Drunk on Ink Q & A with Elise Hooper and ‘The Other Alcott’
Elise Hooper lives with her husband and two young daughters in Seattle, where she writes and teaches literature and history. The Other Alcott is her first novel. Learning to See will be releasing January 29, 2018.
About The Other Alcott
Elise Hooper’s debut novel conjures the fascinating, untold story of May Alcott—Louisa’s youngest sister and an artist in her own right. We all know the story of the March sisters, heroines of Louisa May Alcott’s Little Women. But while everyone cheers on Jo March, based on Louisa herself, Amy March is often the least favorite sister. Now, it’s time to learn the truth about the real “Amy”, Louisa’s sister, May. Stylish, outgoing, creative, May Alcott grows up longing to experience the wide world beyond Concord, Massachusetts. While her sister Louisa crafts stories, May herself is a talented and dedicated artist, taking lessons in Boston, turning down a marriage proposal from a well-off suitor, and facing scorn for entering what is very much a man’s profession. Life for the Alcott family has never been easy, so when Louisa’s Little Women is published, its success eases the financial burdens they’d faced for so many years. Everyone agrees the novel is charming, but May is struck to the core by the portrayal of selfish, spoiled “Amy March.” Is this what her beloved sister really thinks of her?So May embarks on a quest to discover her own true identity, as an artist and a woman. From Boston to Rome, London, and Paris, this brave, talented, and determined woman forges an amazing life of her own, making her so much more than merely “The Other Alcott.”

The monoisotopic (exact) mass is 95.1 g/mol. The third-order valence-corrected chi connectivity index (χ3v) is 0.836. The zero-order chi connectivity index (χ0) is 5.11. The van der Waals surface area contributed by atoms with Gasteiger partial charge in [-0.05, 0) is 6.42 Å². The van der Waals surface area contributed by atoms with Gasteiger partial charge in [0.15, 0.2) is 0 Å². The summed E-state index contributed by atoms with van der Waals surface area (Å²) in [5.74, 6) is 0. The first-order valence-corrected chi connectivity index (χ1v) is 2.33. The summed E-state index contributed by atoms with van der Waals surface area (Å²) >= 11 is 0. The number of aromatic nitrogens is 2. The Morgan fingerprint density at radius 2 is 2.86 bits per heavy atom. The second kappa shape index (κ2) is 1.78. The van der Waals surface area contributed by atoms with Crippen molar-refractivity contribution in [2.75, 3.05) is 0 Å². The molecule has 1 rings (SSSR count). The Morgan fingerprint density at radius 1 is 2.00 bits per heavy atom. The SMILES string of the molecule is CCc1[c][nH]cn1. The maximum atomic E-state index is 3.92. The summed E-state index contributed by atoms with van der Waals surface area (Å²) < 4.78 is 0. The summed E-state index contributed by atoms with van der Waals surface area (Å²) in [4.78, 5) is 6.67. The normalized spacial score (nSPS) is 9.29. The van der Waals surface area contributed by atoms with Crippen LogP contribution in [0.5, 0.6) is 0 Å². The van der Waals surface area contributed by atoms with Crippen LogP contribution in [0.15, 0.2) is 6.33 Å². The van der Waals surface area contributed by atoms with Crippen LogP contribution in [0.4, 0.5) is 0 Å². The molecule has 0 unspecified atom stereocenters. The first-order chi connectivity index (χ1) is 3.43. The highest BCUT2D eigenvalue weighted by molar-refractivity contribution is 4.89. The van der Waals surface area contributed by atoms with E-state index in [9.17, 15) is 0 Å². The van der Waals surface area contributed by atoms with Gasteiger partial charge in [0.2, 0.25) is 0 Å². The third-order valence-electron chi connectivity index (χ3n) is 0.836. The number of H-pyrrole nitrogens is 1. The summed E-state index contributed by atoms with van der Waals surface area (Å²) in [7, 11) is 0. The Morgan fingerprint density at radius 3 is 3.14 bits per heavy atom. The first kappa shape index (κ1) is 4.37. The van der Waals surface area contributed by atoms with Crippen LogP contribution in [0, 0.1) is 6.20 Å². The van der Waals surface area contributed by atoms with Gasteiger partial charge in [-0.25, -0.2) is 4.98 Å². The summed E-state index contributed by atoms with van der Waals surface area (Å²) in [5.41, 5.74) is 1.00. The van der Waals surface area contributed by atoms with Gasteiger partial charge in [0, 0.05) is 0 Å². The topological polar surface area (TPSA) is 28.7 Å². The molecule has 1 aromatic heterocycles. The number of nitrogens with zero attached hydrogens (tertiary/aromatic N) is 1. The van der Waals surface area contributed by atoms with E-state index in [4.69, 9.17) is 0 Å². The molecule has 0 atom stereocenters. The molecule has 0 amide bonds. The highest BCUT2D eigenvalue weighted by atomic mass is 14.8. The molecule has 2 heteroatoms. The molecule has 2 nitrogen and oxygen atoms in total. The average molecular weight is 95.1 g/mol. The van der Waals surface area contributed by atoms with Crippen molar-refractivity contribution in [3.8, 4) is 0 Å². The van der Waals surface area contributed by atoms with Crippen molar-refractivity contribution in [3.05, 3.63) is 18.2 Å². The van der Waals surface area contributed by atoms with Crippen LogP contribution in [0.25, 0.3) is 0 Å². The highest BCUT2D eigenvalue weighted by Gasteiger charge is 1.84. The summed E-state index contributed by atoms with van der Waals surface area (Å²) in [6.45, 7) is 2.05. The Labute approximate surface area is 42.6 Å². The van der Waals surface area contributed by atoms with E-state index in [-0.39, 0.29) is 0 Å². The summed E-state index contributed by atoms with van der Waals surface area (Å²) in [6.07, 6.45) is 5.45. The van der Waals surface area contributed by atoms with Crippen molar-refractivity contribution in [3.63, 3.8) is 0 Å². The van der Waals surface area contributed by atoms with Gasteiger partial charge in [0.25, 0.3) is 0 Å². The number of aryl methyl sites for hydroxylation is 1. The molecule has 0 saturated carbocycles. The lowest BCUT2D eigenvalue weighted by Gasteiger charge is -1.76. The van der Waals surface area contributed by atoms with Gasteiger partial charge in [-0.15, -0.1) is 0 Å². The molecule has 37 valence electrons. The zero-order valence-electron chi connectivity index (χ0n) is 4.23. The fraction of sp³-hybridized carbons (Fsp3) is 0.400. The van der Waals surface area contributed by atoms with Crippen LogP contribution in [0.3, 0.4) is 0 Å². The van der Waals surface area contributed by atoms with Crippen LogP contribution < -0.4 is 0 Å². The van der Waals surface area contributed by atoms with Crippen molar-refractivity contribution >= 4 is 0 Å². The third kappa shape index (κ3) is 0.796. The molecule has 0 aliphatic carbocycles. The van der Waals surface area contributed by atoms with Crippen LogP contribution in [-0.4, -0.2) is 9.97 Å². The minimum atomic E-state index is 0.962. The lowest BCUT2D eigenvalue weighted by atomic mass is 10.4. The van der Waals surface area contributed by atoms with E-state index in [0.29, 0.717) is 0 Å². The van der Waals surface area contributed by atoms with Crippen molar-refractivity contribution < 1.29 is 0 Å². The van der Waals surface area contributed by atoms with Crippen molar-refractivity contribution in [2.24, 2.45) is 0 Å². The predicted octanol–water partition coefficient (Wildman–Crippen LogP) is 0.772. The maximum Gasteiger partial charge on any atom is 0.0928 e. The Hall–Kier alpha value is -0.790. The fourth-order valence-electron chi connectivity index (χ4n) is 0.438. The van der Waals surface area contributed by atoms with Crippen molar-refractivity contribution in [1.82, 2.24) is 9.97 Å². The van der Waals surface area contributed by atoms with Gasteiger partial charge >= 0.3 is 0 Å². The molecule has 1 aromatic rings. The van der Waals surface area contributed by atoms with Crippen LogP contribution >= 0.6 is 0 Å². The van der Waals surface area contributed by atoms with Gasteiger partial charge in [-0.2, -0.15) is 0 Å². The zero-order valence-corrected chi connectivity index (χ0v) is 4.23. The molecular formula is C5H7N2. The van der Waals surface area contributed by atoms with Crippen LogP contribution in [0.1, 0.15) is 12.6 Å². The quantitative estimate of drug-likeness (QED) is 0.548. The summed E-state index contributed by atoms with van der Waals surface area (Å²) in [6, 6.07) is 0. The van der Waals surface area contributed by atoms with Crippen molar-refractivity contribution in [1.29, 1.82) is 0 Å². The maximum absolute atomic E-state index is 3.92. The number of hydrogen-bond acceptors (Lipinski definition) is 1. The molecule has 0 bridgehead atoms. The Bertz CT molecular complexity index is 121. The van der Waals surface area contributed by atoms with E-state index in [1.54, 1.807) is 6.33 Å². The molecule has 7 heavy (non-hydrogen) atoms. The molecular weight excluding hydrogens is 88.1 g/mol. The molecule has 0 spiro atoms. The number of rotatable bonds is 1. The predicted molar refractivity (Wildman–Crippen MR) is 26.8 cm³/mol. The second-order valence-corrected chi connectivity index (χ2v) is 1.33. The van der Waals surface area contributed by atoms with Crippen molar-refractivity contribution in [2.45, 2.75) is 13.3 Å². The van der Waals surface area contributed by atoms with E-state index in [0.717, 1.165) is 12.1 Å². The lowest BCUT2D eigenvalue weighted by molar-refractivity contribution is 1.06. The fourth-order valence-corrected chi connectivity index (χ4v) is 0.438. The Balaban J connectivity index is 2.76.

SONIAH KAMAL: First author/book you read/fell in love with?
ELISE HOOPER: I’ve loved books for as long as I can remember, but I didn’t think much about the authors behind them until I was about nine or ten and visited Louisa May Alcott’s Orchard House in Concord, MA. It sounds silly, but it wasn’t until I traipsed through her little bedroom and saw the desk at which she wrote Little Women that I realized that actual people wrote books and maybe I could write them too.
To unwind: chai, coffee, water, wine?
Depending on the time of day, I’m happy to unwind with an iced tea or cocktail.
A novel, short story, poem, essay, anything you believe should be mandatory reading?
Oh boy, how about the Constitution?
Any classic you wished you’d pushed through in your teens?
This is an unpopular opinion, but I’m not a huge fan of Wuthering Heights. I’ve tried several times and just can’t slog through it.
A favorite quote from your book
“I long to turn back the clock and mend the rift between us, though now that I think on it, if I could go back in time when would I go back to? When was our relationship ever simple?”
Your favorite book to film?
It’s been a long time since I’ve seen it, but I remember thinking that The Joy Luck Club adapted surprisingly well to the big screen.
Favorite Indie Book Store/s?
I have so many favorites! My daughter’s swim team practice is close to Island Books (Mercer Island, WA) so this is the independent bookstore that I visit the most. The staff is awesome and they always offer great book recommendations.